Prion diseases are fatal neurodegenerative disorders that cause memory loss, impaired coordination, and abnormal movements. The molecular culprit in prion diseases is PrPSc, an infectious isoform of a host-encoded glycoprotein (PrPC) that can propagate itself by a self-templating mechanism. Whether PrPSc itself is toxic to neurons, and if so, the cellular mechanisms by which it produces neuronal pathology is unknown, in part because of the absence of suitable cell culture models.
This paper describes a hippocampal neuronal cultural system to detect the toxic effect of PrPSc on dendritic spines, which are postsynaptic elements responsible for excitatory synaptic transmission, and which are implicated in learning, memory, and the earliest stages of neurodegenerative diseases. Purified, exogenously applied PrPSc causes acute retraction of dendritic spines, an effect that is entirely dependent on expression of PrPC by target neurons, and on the on the presence of a nine-amino acid, polybasic region at the N-terminus of the PrPC molecule. Both protease-resistant and protease-sensitive forms of PrPSc cause dendritic retraction.
This culture system provides new insights into the mechanisms responsible for prion neurotoxicity, and it provides a platform for characterizing different pathogenic forms of PrPSc and testing potential therapeutic agents. Because dendritic spine loss is a common theme in many neurodegenerative conditions, including Alzheimer’s, Huntington’s, and Parkinson’s diseases, and has been suggested to contribute to clinical symptoms in patients, the researchers also suggest that their system allows direct comparisons between pathogenic mechanisms involved in prion diseases and other neurodegenerative disorders.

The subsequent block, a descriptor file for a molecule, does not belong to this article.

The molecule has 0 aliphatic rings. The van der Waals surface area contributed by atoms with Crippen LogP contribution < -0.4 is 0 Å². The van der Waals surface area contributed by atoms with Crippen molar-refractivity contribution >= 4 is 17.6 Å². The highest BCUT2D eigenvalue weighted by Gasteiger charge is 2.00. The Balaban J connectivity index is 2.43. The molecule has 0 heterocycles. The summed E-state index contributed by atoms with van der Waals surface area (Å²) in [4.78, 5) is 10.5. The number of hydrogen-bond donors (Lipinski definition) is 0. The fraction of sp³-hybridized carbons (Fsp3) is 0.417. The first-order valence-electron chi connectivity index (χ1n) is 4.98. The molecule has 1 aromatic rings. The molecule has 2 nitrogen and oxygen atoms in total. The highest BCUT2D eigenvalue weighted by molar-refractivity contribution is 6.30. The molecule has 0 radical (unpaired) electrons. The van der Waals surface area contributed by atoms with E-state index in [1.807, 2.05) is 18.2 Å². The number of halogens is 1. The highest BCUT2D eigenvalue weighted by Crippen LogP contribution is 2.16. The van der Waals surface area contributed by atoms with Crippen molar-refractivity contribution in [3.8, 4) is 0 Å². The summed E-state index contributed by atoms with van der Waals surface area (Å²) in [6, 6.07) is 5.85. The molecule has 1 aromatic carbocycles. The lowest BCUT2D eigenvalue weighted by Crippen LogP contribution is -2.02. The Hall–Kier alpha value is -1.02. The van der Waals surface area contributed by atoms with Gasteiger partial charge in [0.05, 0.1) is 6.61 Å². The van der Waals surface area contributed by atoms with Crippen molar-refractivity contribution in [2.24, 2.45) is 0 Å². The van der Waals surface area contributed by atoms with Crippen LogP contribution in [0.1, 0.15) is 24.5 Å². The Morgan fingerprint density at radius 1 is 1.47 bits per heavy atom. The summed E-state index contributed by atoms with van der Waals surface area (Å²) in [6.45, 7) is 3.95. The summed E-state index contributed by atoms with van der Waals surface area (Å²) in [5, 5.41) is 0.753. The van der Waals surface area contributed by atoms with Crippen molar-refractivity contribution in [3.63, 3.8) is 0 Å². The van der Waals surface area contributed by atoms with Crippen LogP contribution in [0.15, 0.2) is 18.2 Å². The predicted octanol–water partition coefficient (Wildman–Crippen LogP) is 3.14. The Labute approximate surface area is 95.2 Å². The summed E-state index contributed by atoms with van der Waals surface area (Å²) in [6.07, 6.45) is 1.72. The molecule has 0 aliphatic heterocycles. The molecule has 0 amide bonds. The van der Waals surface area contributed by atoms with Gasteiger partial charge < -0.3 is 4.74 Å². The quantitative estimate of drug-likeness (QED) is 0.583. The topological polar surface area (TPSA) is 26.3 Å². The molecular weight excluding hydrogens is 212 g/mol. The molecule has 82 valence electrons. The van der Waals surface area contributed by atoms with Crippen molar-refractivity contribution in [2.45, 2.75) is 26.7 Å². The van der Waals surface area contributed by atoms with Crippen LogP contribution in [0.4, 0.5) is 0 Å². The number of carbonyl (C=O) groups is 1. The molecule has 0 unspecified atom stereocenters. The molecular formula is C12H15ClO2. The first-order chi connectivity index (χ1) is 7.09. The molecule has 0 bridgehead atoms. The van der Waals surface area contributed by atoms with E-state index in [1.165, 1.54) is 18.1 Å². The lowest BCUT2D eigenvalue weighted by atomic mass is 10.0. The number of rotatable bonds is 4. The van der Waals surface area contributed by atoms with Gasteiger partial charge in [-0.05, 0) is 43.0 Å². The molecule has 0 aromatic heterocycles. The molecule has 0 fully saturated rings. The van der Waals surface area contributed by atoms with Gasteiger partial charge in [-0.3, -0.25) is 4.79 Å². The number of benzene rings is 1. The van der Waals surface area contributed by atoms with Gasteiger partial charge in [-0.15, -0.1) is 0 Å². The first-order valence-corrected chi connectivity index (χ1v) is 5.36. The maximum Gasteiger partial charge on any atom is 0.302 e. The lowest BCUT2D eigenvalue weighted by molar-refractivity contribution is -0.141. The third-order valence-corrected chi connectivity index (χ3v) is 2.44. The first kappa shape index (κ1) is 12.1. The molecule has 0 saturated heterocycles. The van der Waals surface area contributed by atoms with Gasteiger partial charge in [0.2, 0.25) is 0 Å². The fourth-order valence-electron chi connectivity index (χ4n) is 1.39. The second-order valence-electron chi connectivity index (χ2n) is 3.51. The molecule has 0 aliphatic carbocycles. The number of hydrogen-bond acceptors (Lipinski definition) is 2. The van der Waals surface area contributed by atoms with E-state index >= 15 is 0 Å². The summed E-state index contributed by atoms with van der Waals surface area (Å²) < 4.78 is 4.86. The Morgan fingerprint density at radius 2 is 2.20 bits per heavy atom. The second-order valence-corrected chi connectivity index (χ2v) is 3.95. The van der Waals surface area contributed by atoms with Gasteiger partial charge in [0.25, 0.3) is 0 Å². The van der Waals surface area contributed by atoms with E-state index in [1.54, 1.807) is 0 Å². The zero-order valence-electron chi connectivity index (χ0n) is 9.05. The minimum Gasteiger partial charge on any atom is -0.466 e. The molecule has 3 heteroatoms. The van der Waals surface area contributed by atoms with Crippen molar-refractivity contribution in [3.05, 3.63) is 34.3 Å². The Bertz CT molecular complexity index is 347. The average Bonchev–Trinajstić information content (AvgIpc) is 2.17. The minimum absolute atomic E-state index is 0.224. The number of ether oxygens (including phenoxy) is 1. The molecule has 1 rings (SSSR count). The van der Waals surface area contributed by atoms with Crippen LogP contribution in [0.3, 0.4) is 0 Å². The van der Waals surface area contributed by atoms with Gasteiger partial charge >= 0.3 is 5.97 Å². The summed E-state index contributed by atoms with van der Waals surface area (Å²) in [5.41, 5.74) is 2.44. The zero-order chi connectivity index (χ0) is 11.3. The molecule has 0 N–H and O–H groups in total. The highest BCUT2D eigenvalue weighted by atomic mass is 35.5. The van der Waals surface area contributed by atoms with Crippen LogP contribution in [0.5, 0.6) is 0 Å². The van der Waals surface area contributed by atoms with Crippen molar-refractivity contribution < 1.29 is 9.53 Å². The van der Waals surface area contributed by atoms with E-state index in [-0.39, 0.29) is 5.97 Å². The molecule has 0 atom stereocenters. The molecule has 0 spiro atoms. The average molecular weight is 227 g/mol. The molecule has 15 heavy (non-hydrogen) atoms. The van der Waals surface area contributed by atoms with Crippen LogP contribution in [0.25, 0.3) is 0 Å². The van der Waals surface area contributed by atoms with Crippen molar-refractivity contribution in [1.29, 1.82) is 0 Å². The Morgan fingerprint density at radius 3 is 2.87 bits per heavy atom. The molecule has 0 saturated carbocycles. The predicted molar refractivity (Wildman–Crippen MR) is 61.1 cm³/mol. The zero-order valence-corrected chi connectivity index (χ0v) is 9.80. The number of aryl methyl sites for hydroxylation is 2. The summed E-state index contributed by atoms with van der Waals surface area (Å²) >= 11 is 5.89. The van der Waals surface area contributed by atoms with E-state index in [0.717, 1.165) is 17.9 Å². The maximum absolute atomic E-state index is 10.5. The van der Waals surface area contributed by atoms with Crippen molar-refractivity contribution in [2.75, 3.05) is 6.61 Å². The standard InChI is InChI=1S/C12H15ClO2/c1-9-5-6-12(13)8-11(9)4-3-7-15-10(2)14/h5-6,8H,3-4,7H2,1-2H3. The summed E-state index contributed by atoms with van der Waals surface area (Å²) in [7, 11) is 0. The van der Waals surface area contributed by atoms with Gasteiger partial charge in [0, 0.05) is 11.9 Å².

A Neuronal Culture System to Detect Prion Synaptotoxicity. (2016) PLoS Pathog 12(5): e1005623. doi: 10.1371/journal.ppat.1005623
Synaptic pathology is an early feature of prion as well as other neurodegenerative diseases. Although the self-templating process by which prions propagate is well established, the mechanisms by which prions cause synaptotoxicity are poorly understood, due largely to the absence of experimentally tractable cell culture models. Here, we report that exposure of cultured hippocampal neurons to PrPSc, the infectious isoform of the prion protein, results in rapid retraction of dendritic spines. This effect is entirely dependent on expression of the cellular prion protein, PrPC, by target neurons, and on the presence of a nine-amino acid, polybasic region at the N-terminus of the PrPC molecule. Both protease-resistant and prote- ase-sensitive forms of PrPSc cause dendritic loss. This system provides new insights into the mechanisms responsible for prion neurotoxicity, and it provides a platform for character- izing different pathogenic forms of PrPSc and testing potential therapeutic agents.